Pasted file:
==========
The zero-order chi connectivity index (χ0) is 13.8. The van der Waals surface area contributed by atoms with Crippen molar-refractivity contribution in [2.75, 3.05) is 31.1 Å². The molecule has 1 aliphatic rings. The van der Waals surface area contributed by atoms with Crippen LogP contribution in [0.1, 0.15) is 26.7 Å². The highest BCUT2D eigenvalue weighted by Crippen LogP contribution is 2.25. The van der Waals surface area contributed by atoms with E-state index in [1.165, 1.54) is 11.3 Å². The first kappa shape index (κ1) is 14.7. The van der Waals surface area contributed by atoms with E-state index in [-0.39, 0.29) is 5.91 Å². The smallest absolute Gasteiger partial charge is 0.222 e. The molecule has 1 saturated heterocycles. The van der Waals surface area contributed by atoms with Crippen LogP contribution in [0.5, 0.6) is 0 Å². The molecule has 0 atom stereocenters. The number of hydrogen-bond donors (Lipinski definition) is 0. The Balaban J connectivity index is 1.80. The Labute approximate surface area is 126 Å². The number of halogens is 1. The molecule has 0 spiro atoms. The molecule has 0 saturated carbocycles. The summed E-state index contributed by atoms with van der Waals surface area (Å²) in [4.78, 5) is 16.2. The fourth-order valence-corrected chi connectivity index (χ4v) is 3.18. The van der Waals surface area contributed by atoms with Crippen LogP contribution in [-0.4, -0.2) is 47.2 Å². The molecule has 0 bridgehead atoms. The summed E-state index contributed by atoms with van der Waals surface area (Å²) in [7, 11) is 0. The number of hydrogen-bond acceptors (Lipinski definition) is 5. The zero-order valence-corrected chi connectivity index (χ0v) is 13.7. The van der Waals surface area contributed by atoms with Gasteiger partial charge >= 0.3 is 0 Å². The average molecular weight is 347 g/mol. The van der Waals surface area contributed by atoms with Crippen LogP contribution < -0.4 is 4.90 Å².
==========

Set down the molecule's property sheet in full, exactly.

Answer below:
The zero-order chi connectivity index (χ0) is 13.8. The van der Waals surface area contributed by atoms with Crippen molar-refractivity contribution in [2.75, 3.05) is 31.1 Å². The molecule has 1 aliphatic rings. The van der Waals surface area contributed by atoms with Crippen LogP contribution in [0.1, 0.15) is 26.7 Å². The highest BCUT2D eigenvalue weighted by Crippen LogP contribution is 2.25. The van der Waals surface area contributed by atoms with E-state index in [1.165, 1.54) is 11.3 Å². The first kappa shape index (κ1) is 14.7. The van der Waals surface area contributed by atoms with E-state index in [-0.39, 0.29) is 5.91 Å². The smallest absolute Gasteiger partial charge is 0.222 e. The molecule has 1 saturated heterocycles. The van der Waals surface area contributed by atoms with Crippen LogP contribution in [0.5, 0.6) is 0 Å². The molecule has 0 atom stereocenters. The number of hydrogen-bond donors (Lipinski definition) is 0. The Balaban J connectivity index is 1.80. The Labute approximate surface area is 126 Å². The number of halogens is 1. The molecule has 0 spiro atoms. The molecule has 0 saturated carbocycles. The summed E-state index contributed by atoms with van der Waals surface area (Å²) in [4.78, 5) is 16.2. The fourth-order valence-corrected chi connectivity index (χ4v) is 3.18. The van der Waals surface area contributed by atoms with Crippen LogP contribution in [-0.4, -0.2) is 47.2 Å². The molecule has 0 bridgehead atoms. The summed E-state index contributed by atoms with van der Waals surface area (Å²) in [7, 11) is 0. The number of hydrogen-bond acceptors (Lipinski definition) is 5. The zero-order valence-corrected chi connectivity index (χ0v) is 13.7. The van der Waals surface area contributed by atoms with Gasteiger partial charge >= 0.3 is 0 Å². The average molecular weight is 347 g/mol. The van der Waals surface area contributed by atoms with Crippen LogP contribution < -0.4 is 4.90 Å².